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Argonauts of Aotearoa : voyages of alternative ageing via the movanner archipelago : a thesis presented in partial fulfilment of the requirements for the degree of Master of Arts in Social Anthropology, Massey University, Albany, New Zealand
Older people driving motor homes are increasingly commonplace on our roads. This
research focuses on senior New Zealanders who identify themselves as ‘movanners’ as
opposed to ‘house truckers’ or ‘tourists’; and in particular on single full-timers. These
mobile, single seniors communicate constantly regarding their locations and future
plans. They often travel familiar paths, repeating the same journey route and utilising
as their ‘places’ the well-known margins of the road, unnoticed by other traffic and
beneficial to senior movanners’ mobility. This study argues that they have appropriated
‘cool’ new technologies (as opposed to the technologies of disability and deterioration
often associated with older people), to retain their independence, enable their journeys
and achieve ageing wellbeing in mobility. Senior movanners exploit connections to
build network capital resulting in concrete benefits for their successful mobile lives.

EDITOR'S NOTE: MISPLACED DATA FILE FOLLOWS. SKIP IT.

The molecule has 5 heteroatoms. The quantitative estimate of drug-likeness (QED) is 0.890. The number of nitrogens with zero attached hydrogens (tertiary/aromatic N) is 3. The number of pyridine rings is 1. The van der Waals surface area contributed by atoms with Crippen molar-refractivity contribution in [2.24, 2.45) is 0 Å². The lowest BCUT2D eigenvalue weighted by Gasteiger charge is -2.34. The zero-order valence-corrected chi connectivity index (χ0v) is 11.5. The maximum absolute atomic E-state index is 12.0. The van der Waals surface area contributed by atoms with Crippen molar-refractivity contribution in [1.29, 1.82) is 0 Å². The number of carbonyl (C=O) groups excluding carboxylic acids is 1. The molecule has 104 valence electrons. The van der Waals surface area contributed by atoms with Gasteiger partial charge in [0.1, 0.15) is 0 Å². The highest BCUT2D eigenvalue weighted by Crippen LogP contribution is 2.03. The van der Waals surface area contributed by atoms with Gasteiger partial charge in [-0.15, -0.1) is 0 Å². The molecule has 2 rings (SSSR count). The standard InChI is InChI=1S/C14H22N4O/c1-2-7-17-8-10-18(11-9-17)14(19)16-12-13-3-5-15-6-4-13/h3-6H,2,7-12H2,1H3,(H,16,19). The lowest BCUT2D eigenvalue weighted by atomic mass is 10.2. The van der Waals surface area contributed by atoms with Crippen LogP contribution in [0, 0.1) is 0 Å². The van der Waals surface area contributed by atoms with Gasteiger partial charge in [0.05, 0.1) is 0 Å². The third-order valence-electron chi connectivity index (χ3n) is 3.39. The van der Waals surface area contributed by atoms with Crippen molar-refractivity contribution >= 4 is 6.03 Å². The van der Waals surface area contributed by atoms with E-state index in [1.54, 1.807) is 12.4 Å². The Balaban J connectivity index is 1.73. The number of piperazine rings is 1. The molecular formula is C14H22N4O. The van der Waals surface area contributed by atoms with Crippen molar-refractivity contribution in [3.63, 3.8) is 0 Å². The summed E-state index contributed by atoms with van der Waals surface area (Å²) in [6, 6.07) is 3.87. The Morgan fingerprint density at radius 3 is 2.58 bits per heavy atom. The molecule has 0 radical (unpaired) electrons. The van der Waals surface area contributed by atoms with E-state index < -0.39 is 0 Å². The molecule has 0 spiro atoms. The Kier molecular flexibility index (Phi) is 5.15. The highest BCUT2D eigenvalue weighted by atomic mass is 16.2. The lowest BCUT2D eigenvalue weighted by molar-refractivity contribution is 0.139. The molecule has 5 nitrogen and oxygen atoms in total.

The field research was conducted over three years and consisted of interviews and less
formal conversations with senior movanners, auto-ethnography, as I hired
motorhomes to travel myself, and mobile participant observation in the motorhome of
one of my single female participants. In addition, I collected quantitative data by
tracking two key informants who each carried a GPS device which enabled me to view
their journey tracks retrospectively and collaboratively. Family relationships are well
maintained, although reconstructed to fit in with their mobility. Through network
capital and technology utilisation they have recreated the ‘roadlands’ as a social space,
forming causeways for what I have termed ‘The Movanner Archipelago’.